Farmers are slowly drying up the nation’s largest underground source of fresh water.
Hydraulic pumps and mechanized irrigation equipment gave America’s Great Plains farmers access to seemingly limitless subterranean water wealth: the Ogallala Aquifer.
Six decades have passed, though, since grain growers and cattle producers began tapping the aquifer with such sustained thirst that they drew more water to the surface each year than flows in the Colorado River. Yet, what they pump in feet, Mother Nature returns to the ground in inches. The Ogallala is a finite water source.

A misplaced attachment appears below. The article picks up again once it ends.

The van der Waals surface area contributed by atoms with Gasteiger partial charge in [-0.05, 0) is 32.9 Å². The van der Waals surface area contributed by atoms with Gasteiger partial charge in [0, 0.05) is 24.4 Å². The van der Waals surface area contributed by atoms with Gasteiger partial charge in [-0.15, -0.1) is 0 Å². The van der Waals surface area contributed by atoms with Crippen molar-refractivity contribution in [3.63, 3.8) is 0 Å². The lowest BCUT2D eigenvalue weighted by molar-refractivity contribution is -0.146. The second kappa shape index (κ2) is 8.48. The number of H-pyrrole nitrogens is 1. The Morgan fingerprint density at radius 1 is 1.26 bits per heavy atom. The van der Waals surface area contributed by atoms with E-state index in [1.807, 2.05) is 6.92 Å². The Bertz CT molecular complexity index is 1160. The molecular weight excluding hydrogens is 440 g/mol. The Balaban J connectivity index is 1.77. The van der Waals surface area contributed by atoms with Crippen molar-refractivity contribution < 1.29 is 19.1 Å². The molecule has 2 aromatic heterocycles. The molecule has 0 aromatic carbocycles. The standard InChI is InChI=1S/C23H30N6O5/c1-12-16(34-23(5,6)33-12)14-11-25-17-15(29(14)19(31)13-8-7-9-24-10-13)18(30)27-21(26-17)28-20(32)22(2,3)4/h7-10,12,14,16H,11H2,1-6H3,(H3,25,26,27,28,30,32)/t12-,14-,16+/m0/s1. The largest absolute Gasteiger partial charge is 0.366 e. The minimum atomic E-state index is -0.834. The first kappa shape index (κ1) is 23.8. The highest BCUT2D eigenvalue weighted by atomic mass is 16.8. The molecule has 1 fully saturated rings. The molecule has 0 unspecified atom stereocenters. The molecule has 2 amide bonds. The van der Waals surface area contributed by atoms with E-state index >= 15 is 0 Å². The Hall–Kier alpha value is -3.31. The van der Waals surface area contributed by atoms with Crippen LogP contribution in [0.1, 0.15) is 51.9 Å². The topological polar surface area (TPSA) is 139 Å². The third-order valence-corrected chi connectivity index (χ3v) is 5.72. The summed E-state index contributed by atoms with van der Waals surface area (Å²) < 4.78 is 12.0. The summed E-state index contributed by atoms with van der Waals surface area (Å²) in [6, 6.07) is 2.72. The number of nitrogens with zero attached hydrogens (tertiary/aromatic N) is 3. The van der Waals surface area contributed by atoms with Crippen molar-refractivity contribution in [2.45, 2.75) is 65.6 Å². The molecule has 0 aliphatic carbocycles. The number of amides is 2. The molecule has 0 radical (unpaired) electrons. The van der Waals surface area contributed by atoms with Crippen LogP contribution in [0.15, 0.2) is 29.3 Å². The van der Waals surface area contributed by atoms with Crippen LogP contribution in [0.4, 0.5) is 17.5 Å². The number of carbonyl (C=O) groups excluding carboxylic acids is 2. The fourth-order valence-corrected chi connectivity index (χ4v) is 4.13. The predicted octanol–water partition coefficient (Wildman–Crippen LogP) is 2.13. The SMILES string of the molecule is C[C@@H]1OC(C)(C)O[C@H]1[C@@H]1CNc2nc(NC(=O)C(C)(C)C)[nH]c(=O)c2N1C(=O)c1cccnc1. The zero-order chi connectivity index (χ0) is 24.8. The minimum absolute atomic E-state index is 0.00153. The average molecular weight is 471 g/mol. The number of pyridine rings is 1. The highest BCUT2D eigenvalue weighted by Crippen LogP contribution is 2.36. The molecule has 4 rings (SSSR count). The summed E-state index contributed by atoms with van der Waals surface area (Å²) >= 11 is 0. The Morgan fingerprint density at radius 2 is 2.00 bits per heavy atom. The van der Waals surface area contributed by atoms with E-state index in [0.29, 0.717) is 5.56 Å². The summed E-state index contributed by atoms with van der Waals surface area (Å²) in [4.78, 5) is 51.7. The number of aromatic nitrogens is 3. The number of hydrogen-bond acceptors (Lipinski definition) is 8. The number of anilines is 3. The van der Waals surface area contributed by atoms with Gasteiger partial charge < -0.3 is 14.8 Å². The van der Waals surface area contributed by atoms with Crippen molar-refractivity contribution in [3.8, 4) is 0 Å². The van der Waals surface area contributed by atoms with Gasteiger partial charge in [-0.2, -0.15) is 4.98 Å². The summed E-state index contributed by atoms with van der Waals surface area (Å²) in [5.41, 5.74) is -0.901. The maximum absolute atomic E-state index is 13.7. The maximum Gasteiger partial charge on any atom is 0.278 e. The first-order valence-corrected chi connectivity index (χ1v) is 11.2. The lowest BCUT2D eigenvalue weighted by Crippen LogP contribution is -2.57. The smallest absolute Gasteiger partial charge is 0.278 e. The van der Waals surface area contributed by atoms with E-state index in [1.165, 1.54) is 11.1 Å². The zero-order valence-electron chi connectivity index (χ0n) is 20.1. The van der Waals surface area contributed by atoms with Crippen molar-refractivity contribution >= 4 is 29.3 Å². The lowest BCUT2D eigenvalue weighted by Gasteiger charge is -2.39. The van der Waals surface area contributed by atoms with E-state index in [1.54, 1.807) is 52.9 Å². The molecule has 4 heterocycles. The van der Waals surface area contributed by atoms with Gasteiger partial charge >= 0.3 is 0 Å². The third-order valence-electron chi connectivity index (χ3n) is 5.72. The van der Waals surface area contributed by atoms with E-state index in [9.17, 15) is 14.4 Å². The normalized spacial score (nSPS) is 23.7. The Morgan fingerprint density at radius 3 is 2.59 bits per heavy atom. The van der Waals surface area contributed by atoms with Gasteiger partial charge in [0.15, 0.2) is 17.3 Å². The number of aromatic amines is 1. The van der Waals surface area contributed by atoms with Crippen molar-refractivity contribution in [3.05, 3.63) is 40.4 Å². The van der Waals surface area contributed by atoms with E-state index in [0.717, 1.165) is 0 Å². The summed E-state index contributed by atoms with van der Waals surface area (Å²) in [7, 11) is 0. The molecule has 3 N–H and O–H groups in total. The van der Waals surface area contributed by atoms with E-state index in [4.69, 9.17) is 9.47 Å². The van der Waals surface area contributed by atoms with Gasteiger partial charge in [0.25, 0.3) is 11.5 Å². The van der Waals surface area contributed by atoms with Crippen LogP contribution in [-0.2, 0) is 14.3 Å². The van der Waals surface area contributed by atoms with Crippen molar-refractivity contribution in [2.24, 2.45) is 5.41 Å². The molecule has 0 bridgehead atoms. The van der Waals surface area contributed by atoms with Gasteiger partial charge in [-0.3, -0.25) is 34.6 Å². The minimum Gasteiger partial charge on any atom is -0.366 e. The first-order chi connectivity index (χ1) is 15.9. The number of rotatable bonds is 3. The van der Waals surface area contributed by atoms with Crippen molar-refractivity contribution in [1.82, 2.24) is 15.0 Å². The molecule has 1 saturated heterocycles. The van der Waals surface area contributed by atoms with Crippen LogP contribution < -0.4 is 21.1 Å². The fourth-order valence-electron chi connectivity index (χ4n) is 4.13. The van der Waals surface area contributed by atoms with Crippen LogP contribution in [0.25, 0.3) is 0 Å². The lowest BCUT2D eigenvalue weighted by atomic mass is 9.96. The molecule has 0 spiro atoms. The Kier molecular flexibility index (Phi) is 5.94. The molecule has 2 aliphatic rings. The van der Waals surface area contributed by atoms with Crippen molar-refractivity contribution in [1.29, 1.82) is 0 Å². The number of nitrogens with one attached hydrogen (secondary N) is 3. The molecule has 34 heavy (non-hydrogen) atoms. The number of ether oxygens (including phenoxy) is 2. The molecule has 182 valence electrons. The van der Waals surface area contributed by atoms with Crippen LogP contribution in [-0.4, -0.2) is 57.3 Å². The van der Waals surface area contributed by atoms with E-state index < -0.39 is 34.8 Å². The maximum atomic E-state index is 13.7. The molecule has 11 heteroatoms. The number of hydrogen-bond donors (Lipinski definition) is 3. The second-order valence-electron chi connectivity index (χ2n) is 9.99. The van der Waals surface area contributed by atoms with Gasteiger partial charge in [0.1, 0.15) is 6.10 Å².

Now the eight-state, $30 billion agriculture and livestock industry that has relied on the aquifer for its own wealth and to produce one-fifth of the nation’s corn, wheat, and cattle faces a new era of reckoning: how to reduce their unsustainable demands on the aquifer while maintaining an agricultural economy.
Map: The Ogallala Aquifer: A Freshwater Bonanza in Decline. Click image to enlarge.
This map was created by graphic designer Erin Aigner, with research assistance from Brett Walton of Circle of Blue. Choke Point: Index is an investigation into the precarious condition of water in America’s farm regions.
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